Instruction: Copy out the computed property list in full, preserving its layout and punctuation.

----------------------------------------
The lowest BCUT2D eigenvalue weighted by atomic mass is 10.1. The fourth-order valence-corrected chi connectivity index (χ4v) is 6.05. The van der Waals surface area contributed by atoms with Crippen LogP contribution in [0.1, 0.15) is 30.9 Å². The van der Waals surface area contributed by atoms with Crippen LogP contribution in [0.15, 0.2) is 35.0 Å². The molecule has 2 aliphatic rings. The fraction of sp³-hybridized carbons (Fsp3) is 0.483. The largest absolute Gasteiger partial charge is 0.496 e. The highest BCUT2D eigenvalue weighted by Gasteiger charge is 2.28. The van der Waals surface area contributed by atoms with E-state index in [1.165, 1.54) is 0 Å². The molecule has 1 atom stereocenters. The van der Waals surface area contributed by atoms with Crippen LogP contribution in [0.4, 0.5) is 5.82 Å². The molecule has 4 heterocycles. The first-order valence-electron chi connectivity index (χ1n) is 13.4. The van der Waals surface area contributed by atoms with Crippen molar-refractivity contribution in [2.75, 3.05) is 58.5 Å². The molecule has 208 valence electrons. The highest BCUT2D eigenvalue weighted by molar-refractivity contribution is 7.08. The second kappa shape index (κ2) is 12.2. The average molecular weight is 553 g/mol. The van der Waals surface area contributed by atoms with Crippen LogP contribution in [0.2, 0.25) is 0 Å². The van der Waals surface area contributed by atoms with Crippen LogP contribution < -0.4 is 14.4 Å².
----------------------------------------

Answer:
The lowest BCUT2D eigenvalue weighted by atomic mass is 10.1. The fourth-order valence-corrected chi connectivity index (χ4v) is 6.05. The van der Waals surface area contributed by atoms with Crippen LogP contribution in [0.1, 0.15) is 30.9 Å². The van der Waals surface area contributed by atoms with Crippen LogP contribution in [0.15, 0.2) is 35.0 Å². The molecule has 2 aliphatic rings. The fraction of sp³-hybridized carbons (Fsp3) is 0.483. The largest absolute Gasteiger partial charge is 0.496 e. The highest BCUT2D eigenvalue weighted by Gasteiger charge is 2.28. The van der Waals surface area contributed by atoms with E-state index in [1.165, 1.54) is 0 Å². The molecule has 1 atom stereocenters. The van der Waals surface area contributed by atoms with Crippen LogP contribution in [0.4, 0.5) is 5.82 Å². The molecule has 4 heterocycles. The first-order valence-electron chi connectivity index (χ1n) is 13.4. The van der Waals surface area contributed by atoms with Crippen molar-refractivity contribution in [2.75, 3.05) is 58.5 Å². The molecule has 208 valence electrons. The highest BCUT2D eigenvalue weighted by molar-refractivity contribution is 7.08. The second kappa shape index (κ2) is 12.2. The average molecular weight is 553 g/mol. The van der Waals surface area contributed by atoms with Crippen LogP contribution in [0.2, 0.25) is 0 Å². The van der Waals surface area contributed by atoms with Crippen LogP contribution < -0.4 is 14.4 Å².